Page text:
Controversy over covid at-home HPV testing

6 minute read

The Victorian Cytology Service is offering to post self-collection kits to under-screened women in Australia.

Women can now receive self-collection HPV tests in the mail, in a controversial move designed to stem declining cancer screening rates amid the pandemic.

Following a GP request, VCS Pathology in Victoria will send a reply-paid test kit for under-screened women to conduct at home.

But another major pathology lab said the self-collection option was intended to take place at a doctor’s clinic – and that they would refuse to process samples collected at home, citing risks from the uncontrolled environment.

VCS maintains the service is in line with the official clinical guidelines and MBS item descriptors for self-collection, and the move has been backed by the Department of Health.

Women over 30 can be offered the home testing kit during a telehealth consult if they are at least two years overdue for screening or have never been screened, and they decline a practitioner collected specimen.

By the end of the year, any woman over age 30 who hasn’t yet had a HPV test under the renewed program will be eligible for self-collection.

GPs need to write “home-based self-collection” on the pathology request form to VCS Pathology and indicate if the patient required instructions in a language other than English.

Once eligibility is confirmed through the National Cancer Screening Register, VCS will post the self-collection kit, instruction sheet – which is available in 19 languages – and reply-paid envelope to the patient.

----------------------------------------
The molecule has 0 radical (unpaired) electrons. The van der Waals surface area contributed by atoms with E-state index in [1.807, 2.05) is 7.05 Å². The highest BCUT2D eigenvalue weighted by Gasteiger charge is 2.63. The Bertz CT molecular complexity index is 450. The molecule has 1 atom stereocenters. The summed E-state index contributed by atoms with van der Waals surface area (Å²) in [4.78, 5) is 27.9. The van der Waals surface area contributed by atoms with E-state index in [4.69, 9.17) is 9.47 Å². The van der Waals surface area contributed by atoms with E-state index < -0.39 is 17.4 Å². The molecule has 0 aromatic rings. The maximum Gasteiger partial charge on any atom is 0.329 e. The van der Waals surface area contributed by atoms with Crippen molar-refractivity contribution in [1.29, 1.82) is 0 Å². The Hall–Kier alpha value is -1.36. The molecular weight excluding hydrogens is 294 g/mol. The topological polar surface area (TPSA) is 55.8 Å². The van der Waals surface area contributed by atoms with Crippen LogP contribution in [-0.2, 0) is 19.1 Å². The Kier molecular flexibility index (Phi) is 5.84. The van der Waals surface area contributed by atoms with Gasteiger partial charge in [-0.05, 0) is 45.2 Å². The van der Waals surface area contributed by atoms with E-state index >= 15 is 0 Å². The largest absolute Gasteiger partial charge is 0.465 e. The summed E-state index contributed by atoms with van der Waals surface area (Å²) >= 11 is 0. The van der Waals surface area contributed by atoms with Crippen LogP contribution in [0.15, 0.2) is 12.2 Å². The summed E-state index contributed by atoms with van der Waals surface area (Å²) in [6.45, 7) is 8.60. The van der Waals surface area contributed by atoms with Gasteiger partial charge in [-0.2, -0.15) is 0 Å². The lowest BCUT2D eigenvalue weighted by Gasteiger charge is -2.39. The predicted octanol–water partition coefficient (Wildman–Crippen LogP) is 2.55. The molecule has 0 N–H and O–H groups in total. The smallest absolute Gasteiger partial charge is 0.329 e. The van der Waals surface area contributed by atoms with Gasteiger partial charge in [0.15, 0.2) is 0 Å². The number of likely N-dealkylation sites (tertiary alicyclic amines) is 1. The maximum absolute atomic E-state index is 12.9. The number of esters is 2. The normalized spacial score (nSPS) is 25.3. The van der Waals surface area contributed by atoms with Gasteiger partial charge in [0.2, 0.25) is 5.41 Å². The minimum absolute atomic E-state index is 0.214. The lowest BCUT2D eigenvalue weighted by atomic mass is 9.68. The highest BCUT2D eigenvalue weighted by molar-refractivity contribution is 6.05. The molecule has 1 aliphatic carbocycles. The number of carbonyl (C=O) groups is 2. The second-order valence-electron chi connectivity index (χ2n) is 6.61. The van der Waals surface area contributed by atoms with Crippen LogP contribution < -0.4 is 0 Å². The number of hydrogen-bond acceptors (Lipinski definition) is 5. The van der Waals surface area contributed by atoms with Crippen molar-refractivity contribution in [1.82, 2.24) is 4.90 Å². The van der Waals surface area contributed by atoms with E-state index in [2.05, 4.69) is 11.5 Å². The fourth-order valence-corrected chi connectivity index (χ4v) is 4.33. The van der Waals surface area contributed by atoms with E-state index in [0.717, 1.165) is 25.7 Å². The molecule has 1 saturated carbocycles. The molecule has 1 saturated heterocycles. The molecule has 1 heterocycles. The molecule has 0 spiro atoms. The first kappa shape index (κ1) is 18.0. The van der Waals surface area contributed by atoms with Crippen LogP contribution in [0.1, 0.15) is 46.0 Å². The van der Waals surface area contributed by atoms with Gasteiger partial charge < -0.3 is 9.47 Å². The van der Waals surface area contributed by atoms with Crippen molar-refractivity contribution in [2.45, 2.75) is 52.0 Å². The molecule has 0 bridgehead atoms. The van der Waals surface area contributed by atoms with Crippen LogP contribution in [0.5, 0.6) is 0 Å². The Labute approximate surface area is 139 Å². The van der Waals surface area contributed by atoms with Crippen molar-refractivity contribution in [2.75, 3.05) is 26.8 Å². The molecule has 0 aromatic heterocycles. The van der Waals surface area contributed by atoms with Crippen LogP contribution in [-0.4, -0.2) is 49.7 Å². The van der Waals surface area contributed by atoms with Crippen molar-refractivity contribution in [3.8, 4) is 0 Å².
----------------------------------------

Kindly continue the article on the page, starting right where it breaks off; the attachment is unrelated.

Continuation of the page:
The patient must sign and record the date of collection on the form, since the assay is only valid within 28 days of collection. Results will be sent to the referring practitioner.

The service is fully bulk-billed and involves no out-of-pocket cost for the patient, with referrals accepted directly from practitioners or from other laboratories around Australia.

VCS has been promoting the mail-out kits following concern the pandemic would see screening decline even further.  

However, health authorities have issued mixed messaging on whether self-collection is allowed without the direct supervision of a clinician.

The National Cervical Screening Program’s toolkit for engaging under-screened and never-screened women says women “should” collect their sample at the health service.

The Department of Health’s resource for patients says self-collection “needs to be done in a health care setting” but the linked factsheet simply calls for a private place.

The Department’s quick reference guide for health professionals on self-collection does not stipulate that the sample must be collected at a clinic – nor does the NCSP self-collection policy.

A spokesperson for the Department confirmed that following the NCSP policy wording was key.

“This policy states that self-collection for cervical screening must be facilitated and requested by a healthcare professional who also routinely offers cervical screening services, but does not specify the self-collection setting,” they told TMR.

“With the introduction of telehealth MBS items for primary care, some clinicians are offering a home-based self-collection option for people who genuinely cannot or are reluctant to visit a clinic for a cervical screening test.”

They added that three laboratories in Australia were currently equipped to test self-collected samples: VCS Pathology; Douglass Hanly Moir Pathology (NSW); and Sullivan Nicolaides Pathology (QLD and NT).

But adjunct professor Annabelle Farnsworth, who is medical director of Douglass Hanly Moir, told TMR that while the lab was accredited to test self-collect samples, they would not accept samples taken at home.